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should be raised from 12 months to three years to fit in with the framework decision or whether it should be left at its current level?

Mr. Mullin: At the moment there are certain safeguards which it is now proposed we do away with. It is still a live issue, and we recommended that the three-year limit specified in the framework document should be retained, although that is a matter for debate. We may be able to improve the safeguards and thereby resolve that issue.

I wish to make one general point in passing. I realise that it is argued that no law-abiding citizen has anything to fear from the judicial systems of our EU partners and that the quality of justice elsewhere in the EU is at least as good as that available here. Generally speaking, I am sure that that is true, although I would point out that a suspect in, say, Italy could find himself on remand for several years before he has his day in court. What is more, I notice that under our existing system the courts have often refused extradition to EU countries, and so, occasionally, has the Home Secretary. What has suddenly changed that has enabled us to throw all caution and existing safeguards to the winds as regards extradition to category 1 countries?

There are other problems with category 1 extraditions. As it stands, the Bill allows the list of 32 offences to be incorporated into UK domestic law without any opportunity for Parliament to disagree with, let alone debate, the proposed changes. The Select Committee believes that that is unacceptable. Furthermore, despite Ministerial assurances to the contrary, it appears that clause 2(5) will deny our judges the opportunity to refuse an application on the ground that it does not come from a properly constituted judicial authority of a category 1 state.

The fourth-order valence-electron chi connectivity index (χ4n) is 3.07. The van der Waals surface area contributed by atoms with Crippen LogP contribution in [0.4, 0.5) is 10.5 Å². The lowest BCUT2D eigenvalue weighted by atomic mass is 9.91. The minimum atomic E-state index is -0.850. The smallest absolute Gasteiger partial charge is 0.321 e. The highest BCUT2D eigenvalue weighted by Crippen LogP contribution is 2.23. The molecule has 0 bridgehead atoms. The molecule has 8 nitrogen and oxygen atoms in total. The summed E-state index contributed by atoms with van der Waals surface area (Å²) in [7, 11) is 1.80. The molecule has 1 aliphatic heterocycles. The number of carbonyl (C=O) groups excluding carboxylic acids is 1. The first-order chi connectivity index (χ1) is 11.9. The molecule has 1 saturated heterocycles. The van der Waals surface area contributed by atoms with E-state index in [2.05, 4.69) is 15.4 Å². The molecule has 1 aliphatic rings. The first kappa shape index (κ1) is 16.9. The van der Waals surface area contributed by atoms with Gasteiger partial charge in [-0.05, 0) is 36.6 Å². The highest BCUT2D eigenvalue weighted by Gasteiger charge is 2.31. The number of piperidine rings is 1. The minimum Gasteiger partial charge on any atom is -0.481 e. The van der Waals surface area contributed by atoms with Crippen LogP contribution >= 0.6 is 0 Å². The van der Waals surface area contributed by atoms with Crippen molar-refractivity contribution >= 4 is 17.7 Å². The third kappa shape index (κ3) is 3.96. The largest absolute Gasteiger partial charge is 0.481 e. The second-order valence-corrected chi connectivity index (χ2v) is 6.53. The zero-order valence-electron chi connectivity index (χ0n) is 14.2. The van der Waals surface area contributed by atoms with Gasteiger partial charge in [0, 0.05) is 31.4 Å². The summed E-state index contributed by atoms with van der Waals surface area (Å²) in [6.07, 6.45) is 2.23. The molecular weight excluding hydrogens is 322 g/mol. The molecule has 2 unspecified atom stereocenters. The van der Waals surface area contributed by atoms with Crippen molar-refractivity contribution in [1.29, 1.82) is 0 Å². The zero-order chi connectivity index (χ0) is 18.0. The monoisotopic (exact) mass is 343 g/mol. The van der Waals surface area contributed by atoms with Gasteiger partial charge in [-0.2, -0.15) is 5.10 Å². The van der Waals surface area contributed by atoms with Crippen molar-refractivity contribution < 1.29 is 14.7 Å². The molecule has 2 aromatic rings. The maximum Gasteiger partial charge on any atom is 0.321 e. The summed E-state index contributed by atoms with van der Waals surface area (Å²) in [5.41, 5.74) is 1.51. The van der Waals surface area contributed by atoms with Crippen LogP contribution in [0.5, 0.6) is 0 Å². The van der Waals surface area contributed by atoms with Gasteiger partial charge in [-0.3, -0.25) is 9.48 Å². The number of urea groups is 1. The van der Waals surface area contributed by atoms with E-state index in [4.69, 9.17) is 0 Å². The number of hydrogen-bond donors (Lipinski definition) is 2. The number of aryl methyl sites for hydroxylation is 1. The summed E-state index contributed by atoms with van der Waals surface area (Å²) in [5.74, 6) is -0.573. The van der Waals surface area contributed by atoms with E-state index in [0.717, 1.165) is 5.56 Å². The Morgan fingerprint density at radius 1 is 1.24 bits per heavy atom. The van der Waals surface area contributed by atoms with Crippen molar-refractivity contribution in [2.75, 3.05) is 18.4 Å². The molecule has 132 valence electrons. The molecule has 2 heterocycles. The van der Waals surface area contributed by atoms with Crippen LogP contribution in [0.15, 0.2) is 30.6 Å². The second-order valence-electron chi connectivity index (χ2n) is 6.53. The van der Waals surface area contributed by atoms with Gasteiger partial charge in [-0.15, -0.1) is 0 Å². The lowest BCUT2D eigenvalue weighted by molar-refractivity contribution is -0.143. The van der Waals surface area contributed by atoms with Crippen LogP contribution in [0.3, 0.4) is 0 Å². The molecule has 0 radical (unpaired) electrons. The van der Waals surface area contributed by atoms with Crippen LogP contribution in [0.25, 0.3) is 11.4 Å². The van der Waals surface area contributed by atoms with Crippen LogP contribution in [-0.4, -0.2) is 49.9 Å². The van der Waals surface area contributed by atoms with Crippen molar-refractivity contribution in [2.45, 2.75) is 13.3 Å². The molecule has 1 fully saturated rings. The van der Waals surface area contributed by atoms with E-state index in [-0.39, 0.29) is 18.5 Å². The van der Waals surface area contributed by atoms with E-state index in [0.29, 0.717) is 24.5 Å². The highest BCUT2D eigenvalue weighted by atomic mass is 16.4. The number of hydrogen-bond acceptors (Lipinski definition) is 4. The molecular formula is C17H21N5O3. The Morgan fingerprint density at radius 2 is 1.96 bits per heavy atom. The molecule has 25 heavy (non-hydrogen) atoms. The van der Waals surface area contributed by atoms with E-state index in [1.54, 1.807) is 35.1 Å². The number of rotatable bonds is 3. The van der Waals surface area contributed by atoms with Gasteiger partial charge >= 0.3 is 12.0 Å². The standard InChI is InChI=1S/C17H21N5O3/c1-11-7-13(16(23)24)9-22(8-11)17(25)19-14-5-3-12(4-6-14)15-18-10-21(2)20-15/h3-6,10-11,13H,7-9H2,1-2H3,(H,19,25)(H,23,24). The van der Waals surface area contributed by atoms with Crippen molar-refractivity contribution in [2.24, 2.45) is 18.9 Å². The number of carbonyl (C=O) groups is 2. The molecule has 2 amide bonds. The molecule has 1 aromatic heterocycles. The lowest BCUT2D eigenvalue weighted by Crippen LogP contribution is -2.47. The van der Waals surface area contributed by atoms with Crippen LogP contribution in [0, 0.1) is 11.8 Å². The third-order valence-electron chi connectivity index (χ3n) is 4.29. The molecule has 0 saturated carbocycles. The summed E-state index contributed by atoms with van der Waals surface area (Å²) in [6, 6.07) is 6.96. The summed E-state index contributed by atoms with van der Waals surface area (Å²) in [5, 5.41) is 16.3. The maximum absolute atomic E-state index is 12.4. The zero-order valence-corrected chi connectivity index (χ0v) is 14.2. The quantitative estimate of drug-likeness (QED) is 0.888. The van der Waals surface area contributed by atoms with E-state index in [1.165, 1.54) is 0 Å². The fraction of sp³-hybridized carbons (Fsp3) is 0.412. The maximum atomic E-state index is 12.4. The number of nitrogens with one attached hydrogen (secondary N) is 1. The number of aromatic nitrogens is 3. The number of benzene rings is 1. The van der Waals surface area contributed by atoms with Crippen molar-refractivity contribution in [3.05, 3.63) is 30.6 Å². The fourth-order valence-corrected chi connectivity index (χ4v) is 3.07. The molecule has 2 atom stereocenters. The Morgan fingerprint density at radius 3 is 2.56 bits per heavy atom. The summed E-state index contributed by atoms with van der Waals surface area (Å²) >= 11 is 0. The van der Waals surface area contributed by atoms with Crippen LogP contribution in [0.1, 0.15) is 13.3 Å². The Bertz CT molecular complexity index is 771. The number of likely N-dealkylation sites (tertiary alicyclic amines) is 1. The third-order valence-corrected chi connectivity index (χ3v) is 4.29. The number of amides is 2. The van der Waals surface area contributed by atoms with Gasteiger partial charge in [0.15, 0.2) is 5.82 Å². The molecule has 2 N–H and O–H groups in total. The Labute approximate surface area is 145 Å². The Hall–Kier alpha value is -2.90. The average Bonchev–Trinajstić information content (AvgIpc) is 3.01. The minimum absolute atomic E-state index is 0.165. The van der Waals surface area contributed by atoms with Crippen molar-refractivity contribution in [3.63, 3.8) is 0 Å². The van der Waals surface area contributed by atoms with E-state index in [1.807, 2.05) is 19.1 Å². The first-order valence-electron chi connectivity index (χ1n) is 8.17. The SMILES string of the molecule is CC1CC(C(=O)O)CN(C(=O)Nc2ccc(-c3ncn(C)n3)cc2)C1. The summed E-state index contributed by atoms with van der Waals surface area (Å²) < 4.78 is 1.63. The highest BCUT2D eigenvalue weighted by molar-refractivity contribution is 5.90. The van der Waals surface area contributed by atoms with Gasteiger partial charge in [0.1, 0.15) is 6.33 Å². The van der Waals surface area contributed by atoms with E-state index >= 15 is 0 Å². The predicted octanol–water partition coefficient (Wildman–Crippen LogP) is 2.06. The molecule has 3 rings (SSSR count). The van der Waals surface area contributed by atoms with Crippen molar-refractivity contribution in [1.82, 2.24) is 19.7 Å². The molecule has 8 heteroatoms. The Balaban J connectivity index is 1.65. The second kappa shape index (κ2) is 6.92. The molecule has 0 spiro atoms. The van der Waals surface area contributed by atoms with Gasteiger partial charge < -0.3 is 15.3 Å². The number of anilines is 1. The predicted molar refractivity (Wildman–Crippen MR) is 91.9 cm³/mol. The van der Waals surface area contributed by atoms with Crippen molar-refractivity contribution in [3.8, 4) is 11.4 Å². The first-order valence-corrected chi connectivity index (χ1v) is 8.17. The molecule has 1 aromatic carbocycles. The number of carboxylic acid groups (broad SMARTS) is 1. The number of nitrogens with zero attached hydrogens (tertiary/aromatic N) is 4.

The Bill is also silent as to what information should appear on a warrant. In addition, the Government have signalled their intention to abandon the so-called speciality rule, which has not yet been referred to in the debate and which makes clear the principle that a suspect can be tried only for the charge for which he is being extradited unless the extraditing authority consents to its being varied or added to. In the Select Committee's view, all those points need to be addressed, and we have made recommendations for doing so.

With regard to category 2 states, non-European countries are currently required to show that there is a prima facie case to answer before the UK will agree to extradition. Clause 83(6) will enable the Government to exempt any category 2 country from that requirement. We think that the recommendation is too broad and that it should be limited either to non-EU member states that are signatories to the convention on extradition or to any other state with which we have a bilateral agreement that imposes obligations similar to those set out in the convention.

On extradition to countries that have the death penalty, we recommend that, in line with existing practice, the Secretary of State, rather than a district judge, should be required to assess the adequacy of a written assurance that the death penalty will not be imposed or carried out. We urge Ministers to explain how such written assurances will be assessed.

Finally, we recommend that the powers of arrest contained in the Bill be tightened. It should specify the appropriate persons entitled to make arrests, although I